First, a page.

Frequently Asked Questions About Polycystic Ovary SyndromeWomen often have similar questions when it comes to PCOS symptoms and treatment. In addition to the important questions answered above, we’ve prepared some additional FAQs to help you better understand this hormonal disorder.

What is considered an irregular period?

Great question. To answer this is it important to note that periods are tracked from the beginning of one cycle (first day you bleed) to the beginning of the next cycle. If this is less than 24 days apart or longer than 38 days apart then this is irregular. It is common to have a few day differences between the months but routinely skipping or having many periods is concerning and should be evaluated with a healthcare provider.

Can I get pregnant with PCOS?

Possibly. It depends on how well controlled it is. Often, women have oligomenorrhea (a few periods per year) and may ovulate during that time. A metric healthcare provider often reviews to determine ovulation status is the free testosterone lab value, how often you are having a menstrual cycle, and your BMI (body mass index). Do not be discouraged there are several holistic approaches, conservative medicines, and lifestyle changes you can make that can improve your symptoms and help you achieve pregnancy.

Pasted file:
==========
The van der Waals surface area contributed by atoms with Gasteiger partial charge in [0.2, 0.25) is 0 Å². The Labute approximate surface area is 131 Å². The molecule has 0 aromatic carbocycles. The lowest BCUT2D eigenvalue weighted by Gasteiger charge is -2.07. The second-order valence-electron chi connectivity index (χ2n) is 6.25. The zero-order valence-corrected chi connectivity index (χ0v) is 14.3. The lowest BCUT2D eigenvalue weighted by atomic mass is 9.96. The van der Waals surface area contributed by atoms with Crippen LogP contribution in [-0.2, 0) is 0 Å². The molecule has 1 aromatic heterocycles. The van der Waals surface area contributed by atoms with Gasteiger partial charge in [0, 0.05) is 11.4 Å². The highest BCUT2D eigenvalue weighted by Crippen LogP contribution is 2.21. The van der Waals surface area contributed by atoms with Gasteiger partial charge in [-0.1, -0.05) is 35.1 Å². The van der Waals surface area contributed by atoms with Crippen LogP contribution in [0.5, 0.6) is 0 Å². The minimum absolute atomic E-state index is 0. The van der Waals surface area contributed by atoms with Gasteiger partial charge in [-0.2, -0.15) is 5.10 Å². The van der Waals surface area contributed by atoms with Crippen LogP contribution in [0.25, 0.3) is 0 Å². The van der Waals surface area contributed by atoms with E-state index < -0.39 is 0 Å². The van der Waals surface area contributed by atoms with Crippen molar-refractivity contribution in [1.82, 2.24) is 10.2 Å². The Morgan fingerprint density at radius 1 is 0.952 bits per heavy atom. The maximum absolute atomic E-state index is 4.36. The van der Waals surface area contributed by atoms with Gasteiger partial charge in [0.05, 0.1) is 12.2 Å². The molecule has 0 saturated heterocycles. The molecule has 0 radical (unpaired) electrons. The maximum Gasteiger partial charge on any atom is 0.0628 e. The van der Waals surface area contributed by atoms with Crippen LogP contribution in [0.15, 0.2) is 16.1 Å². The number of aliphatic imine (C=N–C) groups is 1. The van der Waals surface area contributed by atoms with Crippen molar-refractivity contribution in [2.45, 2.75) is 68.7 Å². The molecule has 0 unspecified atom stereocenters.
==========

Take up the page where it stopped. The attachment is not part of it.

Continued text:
How do you get diagnosed with PCOS?

An evaluation with a healthcare provider and taking a detailed history including menstrual (period) history, vitals (blood pressure, weight), medical history, family history, and physical exam. Testing includes- fasting morning blood work and a pelvic ultrasound. If you first period was less than eight years ago the work up may not include a pelvic ultrasound.

I have PCOS, now what?

A follow up visit is needed to review your results and determine the best treatment for your desired healthcare goals. There is not a “one size fits all” treatment for PCOS. During this educational visit, your healthcare provider will review the type of PCOS you have and provide information of the best treatment options for your healthcare goals. Once you have chosen your chosen treatment. You will be followed (either every month or every three months) to monitor your progress and ensure your healthcare goals are being met.

Additional screening may be completed at these visits because individuals with PCOS are more likely to suffer from depression, have sleep disturbances, experience weight gain and pelvic pain.

I was diagnosed with PCOS. I am transgender (FTM), and I want elevated testosterone but how can I control my PCOS?

Depending on your symptoms and healthcare goals, your provider will help you with treatment options that controls the symptoms you do not want while promoting your overall health. Often this involves treatment with non-hormonal or localized treatment options that protect you from cancer.